Did you know that men and women suffer from injuries differently? Specifically, when it comes to sports injuries. A woman’s anatomy and movement patterns make them more vulnerable to certain types of injury than men, no matter how in shape or flexible they might be.

Here are three of the most common sports injuries in women, and ones that we treat all the time in our offices:

Women are nearly four times as likely as a man to suffer from an ACL tear, especially if participating in sports that involve quick pivoting and jumping, like soccer and basketball. Women have wider pelvises than men which creates a bigger angle between the knees and hips, often forcing the knees to turn inward and placing greater strain on the joint and ligaments.

Women tend to be more flexible than men, allowing them to stretch longer and higher when serving a tennis ball, or go deeper into a complicated yoga pose…but with added flexibility comes an added risk for injury. It is easy to overuse the shoulder joint, or even hyperextend it, unknowingly because movement seems so fluid and easy. With overuse comes tendon irritation (tendonitis) or the potential for a more serious injury such as a rotator cuff tear.

As with the vulnerability to ACL tears, ankle sprains are also common in women due to the excess pressure put on the ankle joint as a result of a widened pelvis. Ankle injuries are also very common in runners whether due to an exhausted joint or unfortunate tripping or a fall on an uneven path…and the sheer number of women who are fiercely loyal to the sport of running these days leads to a greater awareness of this particular injury among them.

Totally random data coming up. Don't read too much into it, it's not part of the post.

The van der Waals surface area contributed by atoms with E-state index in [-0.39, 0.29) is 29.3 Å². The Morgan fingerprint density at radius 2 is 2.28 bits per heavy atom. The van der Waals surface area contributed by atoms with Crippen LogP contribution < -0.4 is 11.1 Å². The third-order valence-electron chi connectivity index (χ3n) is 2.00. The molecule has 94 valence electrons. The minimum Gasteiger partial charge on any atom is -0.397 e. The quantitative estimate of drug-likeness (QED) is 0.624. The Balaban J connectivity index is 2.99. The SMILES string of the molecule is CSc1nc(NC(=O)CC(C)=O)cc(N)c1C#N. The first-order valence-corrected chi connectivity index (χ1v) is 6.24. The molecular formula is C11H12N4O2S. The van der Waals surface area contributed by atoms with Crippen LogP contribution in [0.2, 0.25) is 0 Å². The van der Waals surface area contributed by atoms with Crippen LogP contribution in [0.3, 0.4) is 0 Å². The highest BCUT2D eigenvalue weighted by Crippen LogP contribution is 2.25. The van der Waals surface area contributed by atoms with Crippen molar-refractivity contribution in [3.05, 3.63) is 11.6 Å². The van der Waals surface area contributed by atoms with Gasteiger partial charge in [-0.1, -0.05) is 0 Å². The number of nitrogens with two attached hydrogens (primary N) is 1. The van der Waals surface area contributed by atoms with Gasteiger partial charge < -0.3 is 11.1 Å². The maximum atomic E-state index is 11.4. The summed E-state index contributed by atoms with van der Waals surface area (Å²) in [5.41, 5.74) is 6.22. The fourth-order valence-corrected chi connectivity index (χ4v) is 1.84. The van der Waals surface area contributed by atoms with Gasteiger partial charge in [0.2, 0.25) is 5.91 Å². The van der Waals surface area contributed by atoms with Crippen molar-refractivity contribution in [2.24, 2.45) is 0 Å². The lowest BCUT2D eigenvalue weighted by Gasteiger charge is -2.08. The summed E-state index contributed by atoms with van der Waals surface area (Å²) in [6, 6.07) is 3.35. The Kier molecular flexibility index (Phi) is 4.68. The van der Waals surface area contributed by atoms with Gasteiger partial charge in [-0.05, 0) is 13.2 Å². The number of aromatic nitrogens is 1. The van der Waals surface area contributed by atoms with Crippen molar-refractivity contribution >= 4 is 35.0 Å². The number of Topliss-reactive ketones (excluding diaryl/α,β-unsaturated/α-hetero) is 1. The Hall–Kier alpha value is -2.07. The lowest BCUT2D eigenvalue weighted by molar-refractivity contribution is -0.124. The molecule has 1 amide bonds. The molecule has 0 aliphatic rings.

Texas Orthopedics encourages dedicated prevention to avoid these injuries by properly warming up before sports, and resting as much as possible in between sessions to allow joints and muscles to sufficiently heal and recover.  

(Courtesy of

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Electrical Stimulation for Muscle Recovery

Neuromuscular electrical stimulation (NMES) devices have been around for some time and used on everyone from professional athletes to your hometown high school’s leading scorers. These discreet, portable devices are meant to rehabilitate muscles following injury, or enhance muscle performance, via tiny electrical impulses transmitted directly through the skin. Electrical stimulation has been shown to improve muscle contraction and increase blood flow.

At Texas Orthopedics, we often recommend electrical stimulation to reactivate the quadriceps muscles after ACL repair surgery. Sometimes it is also helpful for rehabilitation of the neck or shoulder muscles as well. Benefits of electrical muscle stimulation include:

  • Faster recovery times when coupled with a regular physical rehabilitation program
  • Decreased muscle atrophy frequently accompanying a serious injury, or after surgery
  • Less muscle pain and soreness leading to improved mobility and range of motion